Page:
Newspaper article The Evening Standard (London, England)

Homoeroticism and a Hint of Dad's Army a New Take on Joseph Heller's Classic

Newspaper article The Evening Standard (London, England)

Homoeroticism and a Hint of Dad's Army a New Take on Joseph Heller's Classic

Article excerpt

Byline: David Sexton The Viewer

Catch-22: Episode One 9pm, Channel 4 JOSEPH HELLER flew 60 combat missions in a B-25 Mitchell in Italy in the last years of the war. He was in his early twenties. He didn't start writing Catch-22, his first and best novel, until 1953, and it wasn't published until 1961.

Catch-22 is a challenging book, launching itself in the middle of things, circular and repetitious, chopping up the time scheme, an approach emulating the trap that its hero, Yossarian, finds himself in: always hoping to fly enough missions to complete his tour, only to discover each time that the bar has been raised; hoping he might be grounded as medically insane, only to learn that not wanting to fly any more proves he's sane.

The novel became enormously popular in the Sixties, co-opted as an anti-war protest. In 1970 it was made into a film, directed by Mike Nichols and starring Alan Arkin, simplified from the novel but still pretty frenetic. What many readers had not realised was quite how literal an account of Heller's own wartime experiences the book really was. Now here is a new adaptation, executive-produced, part directed by and co-starring George Clooney. It's a remarkably good-looking, high-quality piece of work all round and it returns the story to its historical context.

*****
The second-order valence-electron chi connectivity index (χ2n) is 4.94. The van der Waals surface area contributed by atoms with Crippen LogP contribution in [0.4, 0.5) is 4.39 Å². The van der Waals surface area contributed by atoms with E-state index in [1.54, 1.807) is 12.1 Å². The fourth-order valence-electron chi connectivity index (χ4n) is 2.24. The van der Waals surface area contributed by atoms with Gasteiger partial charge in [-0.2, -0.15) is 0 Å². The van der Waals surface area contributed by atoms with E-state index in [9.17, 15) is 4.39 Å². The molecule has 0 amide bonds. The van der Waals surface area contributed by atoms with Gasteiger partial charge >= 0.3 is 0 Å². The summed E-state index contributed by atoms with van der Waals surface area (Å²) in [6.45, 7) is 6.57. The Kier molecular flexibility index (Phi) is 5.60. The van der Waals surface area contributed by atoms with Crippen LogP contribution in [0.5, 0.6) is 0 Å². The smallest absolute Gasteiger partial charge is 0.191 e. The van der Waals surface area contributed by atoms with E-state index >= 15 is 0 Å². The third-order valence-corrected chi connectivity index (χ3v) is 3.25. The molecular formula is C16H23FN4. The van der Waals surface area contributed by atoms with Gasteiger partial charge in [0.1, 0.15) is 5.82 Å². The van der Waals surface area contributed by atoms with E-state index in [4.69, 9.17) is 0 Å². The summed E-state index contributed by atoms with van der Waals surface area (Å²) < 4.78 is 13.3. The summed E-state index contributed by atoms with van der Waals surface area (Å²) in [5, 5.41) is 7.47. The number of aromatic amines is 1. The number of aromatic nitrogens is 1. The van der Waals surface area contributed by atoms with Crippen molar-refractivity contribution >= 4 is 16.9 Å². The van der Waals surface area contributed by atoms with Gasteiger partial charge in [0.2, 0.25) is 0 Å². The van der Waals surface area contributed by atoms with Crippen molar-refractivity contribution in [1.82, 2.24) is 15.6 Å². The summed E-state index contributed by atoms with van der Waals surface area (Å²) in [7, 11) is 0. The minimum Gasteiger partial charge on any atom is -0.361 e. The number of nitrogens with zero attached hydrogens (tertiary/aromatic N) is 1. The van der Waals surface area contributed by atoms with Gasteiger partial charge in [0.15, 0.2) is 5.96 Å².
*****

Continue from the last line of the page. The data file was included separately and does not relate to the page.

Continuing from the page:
Clooney plays parade-ground disciplinarian Lieutenant Scheisskopf, who first makes Yossarian's life such hell, and then returns later as a general, to persecute him again with terrific vim.

Christopher Abbott (Charlie from Girls) is Yossarian, and he's not only peachily handsome and fit, he has a face that registers indignation, pain, shock and grief with remarkable interiority, putting his subjectivity where it needs to be, at the heart of the story. As Colonel Cathcart, the bullying base commander who keeps frustrating Yossarian's attempts to end his tour of duty, Kyle Chandler brings electrifying energy to this appalling character. …

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